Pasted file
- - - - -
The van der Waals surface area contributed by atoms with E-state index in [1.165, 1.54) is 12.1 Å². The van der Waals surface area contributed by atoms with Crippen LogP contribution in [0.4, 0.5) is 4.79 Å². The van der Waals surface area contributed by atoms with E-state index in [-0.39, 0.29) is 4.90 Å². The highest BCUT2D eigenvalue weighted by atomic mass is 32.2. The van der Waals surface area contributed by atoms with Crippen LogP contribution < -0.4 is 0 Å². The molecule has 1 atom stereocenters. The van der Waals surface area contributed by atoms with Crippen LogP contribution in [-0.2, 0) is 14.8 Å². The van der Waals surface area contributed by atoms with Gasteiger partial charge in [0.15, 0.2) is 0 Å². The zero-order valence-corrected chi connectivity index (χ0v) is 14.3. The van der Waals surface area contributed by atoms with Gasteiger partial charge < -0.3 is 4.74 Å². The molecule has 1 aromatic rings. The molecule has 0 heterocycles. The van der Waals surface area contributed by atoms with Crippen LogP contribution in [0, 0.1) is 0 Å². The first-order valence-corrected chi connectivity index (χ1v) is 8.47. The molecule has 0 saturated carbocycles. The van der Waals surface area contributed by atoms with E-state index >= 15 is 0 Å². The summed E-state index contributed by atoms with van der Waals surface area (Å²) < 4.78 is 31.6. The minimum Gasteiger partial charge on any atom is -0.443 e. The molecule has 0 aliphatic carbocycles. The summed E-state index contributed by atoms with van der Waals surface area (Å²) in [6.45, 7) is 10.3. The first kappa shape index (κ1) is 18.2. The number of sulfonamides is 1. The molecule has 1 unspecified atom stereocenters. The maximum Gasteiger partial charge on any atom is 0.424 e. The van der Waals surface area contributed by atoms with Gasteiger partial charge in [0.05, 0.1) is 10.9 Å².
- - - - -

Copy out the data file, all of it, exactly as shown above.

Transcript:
The van der Waals surface area contributed by atoms with E-state index in [1.165, 1.54) is 12.1 Å². The van der Waals surface area contributed by atoms with Crippen LogP contribution in [0.4, 0.5) is 4.79 Å². The van der Waals surface area contributed by atoms with E-state index in [-0.39, 0.29) is 4.90 Å². The highest BCUT2D eigenvalue weighted by atomic mass is 32.2. The van der Waals surface area contributed by atoms with Crippen LogP contribution < -0.4 is 0 Å². The molecule has 1 atom stereocenters. The van der Waals surface area contributed by atoms with Crippen LogP contribution in [-0.2, 0) is 14.8 Å². The van der Waals surface area contributed by atoms with Gasteiger partial charge in [0.15, 0.2) is 0 Å². The zero-order valence-corrected chi connectivity index (χ0v) is 14.3. The van der Waals surface area contributed by atoms with Gasteiger partial charge < -0.3 is 4.74 Å². The molecule has 1 aromatic rings. The molecule has 0 heterocycles. The van der Waals surface area contributed by atoms with Crippen LogP contribution in [0, 0.1) is 0 Å². The first-order valence-corrected chi connectivity index (χ1v) is 8.47. The molecule has 0 saturated carbocycles. The van der Waals surface area contributed by atoms with E-state index >= 15 is 0 Å². The summed E-state index contributed by atoms with van der Waals surface area (Å²) < 4.78 is 31.6. The minimum Gasteiger partial charge on any atom is -0.443 e. The molecule has 0 aliphatic carbocycles. The summed E-state index contributed by atoms with van der Waals surface area (Å²) in [6.45, 7) is 10.3. The first kappa shape index (κ1) is 18.2. The number of sulfonamides is 1. The molecule has 1 unspecified atom stereocenters. The maximum Gasteiger partial charge on any atom is 0.424 e. The van der Waals surface area contributed by atoms with Gasteiger partial charge in [0.05, 0.1) is 10.9 Å².